It is likely that interaction between the Indian and US air forces may scale up another notch, with the US air force chief General T Michael Moseley extending an invitation to his Indian counterpart to take part in the prestigious annual Red Flag exercises, in which Western air forces routinely participate. Moseley said that his invitation has been accepted. The participation may take place in a year or two, at either the Nevada or Alaska US air force bases.
CNBC-TV18, who spoke to General Moseley, said that the American air chief's revelation about the invitation, as well as his related comments with respect to future cooperation between the two air forces appeared to be a pitch for the US candidates competing for the upcoming Indian Air Force (IAF) MRCA contract, as well as for other segments.
According to the business news channel, General Moseley said that while it took over 50 years for the Indian Air Force (IAF) to conduct joint air exercises with the US Air Force, that interaction could get a further boost as the IAF is likely to participate in multilateral exercises in the United States within the next year or two. The exercise conducts realistic aerial war games in combat situations to train air force pilots from the US, NATO and allied countries. When it happens, it will be the first time the IAF would take part in a Red Flag exercise. (See: F-22 Raptors make their debut at USAF's Red Flag exercise)
The channel quoted the USAF Chief as saying, "We've not had an opportunity to understand each other's culture, to understand each other's rules, understand how to operate together since World War II. And so, any of these things in a multilateral sense, in a coalition sense, has benefits for all of us. And I look forward to more of them, whether it's in my country or whether it's in your country."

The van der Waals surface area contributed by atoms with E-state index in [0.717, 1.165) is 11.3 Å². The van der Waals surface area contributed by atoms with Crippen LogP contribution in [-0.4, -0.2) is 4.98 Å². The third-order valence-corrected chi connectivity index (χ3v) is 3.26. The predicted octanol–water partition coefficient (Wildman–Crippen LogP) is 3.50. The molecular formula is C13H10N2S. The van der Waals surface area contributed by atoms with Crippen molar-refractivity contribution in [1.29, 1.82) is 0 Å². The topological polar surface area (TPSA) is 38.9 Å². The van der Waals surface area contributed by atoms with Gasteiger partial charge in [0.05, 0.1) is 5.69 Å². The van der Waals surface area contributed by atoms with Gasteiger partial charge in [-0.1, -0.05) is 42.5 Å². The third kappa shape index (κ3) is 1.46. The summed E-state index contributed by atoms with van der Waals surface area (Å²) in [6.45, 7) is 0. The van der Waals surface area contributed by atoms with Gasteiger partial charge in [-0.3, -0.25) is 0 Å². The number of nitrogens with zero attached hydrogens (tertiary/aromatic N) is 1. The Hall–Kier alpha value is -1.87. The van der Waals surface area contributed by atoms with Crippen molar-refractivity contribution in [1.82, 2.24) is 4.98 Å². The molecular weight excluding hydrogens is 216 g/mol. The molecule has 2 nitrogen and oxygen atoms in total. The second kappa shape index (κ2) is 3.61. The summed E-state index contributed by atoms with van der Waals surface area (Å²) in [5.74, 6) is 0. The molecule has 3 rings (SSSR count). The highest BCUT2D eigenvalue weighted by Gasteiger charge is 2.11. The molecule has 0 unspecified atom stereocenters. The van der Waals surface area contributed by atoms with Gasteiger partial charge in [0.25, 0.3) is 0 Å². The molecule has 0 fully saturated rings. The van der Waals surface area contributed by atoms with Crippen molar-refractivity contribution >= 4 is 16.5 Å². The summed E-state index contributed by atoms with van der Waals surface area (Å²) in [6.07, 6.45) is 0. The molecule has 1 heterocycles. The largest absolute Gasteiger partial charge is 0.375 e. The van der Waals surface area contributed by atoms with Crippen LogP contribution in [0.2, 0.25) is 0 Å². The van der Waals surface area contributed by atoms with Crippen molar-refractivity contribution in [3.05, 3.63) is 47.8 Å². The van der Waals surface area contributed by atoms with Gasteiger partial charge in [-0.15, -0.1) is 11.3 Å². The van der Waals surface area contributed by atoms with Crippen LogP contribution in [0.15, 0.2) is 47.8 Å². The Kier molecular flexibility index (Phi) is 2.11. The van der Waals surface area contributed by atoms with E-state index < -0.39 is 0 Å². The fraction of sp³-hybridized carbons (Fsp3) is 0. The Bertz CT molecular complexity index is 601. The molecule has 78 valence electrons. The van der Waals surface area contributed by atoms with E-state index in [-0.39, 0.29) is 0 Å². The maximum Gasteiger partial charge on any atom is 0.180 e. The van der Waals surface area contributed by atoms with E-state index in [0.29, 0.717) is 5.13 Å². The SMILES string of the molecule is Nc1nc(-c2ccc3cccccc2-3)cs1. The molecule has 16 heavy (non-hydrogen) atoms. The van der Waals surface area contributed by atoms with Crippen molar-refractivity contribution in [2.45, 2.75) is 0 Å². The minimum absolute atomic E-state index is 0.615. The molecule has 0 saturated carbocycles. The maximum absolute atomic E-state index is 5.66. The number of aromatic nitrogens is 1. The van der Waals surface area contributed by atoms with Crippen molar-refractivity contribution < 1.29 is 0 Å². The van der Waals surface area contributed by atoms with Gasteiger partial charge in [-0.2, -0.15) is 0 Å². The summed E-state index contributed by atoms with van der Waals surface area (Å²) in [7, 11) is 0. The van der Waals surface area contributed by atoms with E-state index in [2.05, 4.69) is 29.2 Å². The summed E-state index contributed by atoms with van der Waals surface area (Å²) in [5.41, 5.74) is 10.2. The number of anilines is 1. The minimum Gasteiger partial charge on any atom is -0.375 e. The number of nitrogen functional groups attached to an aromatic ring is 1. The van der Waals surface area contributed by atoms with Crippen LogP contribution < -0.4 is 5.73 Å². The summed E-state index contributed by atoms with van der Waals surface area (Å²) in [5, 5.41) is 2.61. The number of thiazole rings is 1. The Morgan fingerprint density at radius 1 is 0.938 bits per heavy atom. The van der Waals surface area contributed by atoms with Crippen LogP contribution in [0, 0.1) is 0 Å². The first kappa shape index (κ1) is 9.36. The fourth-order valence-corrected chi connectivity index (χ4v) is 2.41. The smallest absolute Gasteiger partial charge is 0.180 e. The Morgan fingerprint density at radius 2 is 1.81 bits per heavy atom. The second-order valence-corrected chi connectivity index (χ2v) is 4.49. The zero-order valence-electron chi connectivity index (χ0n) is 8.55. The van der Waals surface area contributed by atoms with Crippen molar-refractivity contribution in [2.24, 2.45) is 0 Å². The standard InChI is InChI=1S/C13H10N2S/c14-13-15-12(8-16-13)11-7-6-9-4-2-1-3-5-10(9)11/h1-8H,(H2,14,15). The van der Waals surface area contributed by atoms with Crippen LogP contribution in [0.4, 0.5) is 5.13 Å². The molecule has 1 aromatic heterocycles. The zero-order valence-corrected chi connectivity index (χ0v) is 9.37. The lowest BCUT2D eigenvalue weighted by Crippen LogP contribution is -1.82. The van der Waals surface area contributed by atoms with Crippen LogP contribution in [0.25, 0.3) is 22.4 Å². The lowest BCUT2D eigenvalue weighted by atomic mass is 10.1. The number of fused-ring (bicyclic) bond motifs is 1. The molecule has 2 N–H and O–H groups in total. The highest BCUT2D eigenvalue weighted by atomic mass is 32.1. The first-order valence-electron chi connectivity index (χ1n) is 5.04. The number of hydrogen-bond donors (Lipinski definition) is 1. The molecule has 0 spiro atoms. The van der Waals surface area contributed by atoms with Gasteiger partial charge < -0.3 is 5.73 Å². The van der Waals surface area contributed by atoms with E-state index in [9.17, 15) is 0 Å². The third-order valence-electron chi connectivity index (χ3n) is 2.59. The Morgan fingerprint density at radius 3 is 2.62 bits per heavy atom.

Acknowledging that the USAF has had successful joint exercises with the IAF in recent years, General Moseley however made it clear that inter-operability of hardware remained an issue.
CNBC-TV-18 quoted Moseley as saying, "To go beyond where we are now, into something much more interdependent requires a similar equipage of aircraft, whether it's cargo carrier aircraft, whether it's fighters or whether it's trainers, and so we're looking at that now as a potential set of opportunities - depending on what your air force and your government decide to buy."
General Moseley said that discussions with India with regard to purchase of US equipment were in progress.
Pitching for it…
Such an obvious pitch in public media by a serving officer of a foreign country may well raise a few eyebrows in defence circles here. It must be acknowledged, however, that induction of equipment from any country leads to greater integration and/or familiarization amongst defence services, particularly, in person-to-person level contacts. Such contacts come in very handy in case of emergencies, as well as in times of policy formulation.
Unlike their "natural allies" in Pakistan, US forces at best have a perfunctory relationship with their Indian counterparts. Given the history of the region in modern times, there would also not be much love lost between the two defence establishments. If the strategic initiatives of the US in Asia, or for that matter around the world, are to be of any consequence, then India will have to figure as a key cog in their plans. Induction of US equipment takes on an urgency that moves beyond commercial interest.
General Moseley's intervention in public media goes to show the various reasons, as well as the seriousness, with which competing countries are now eyeing the Indian defence market.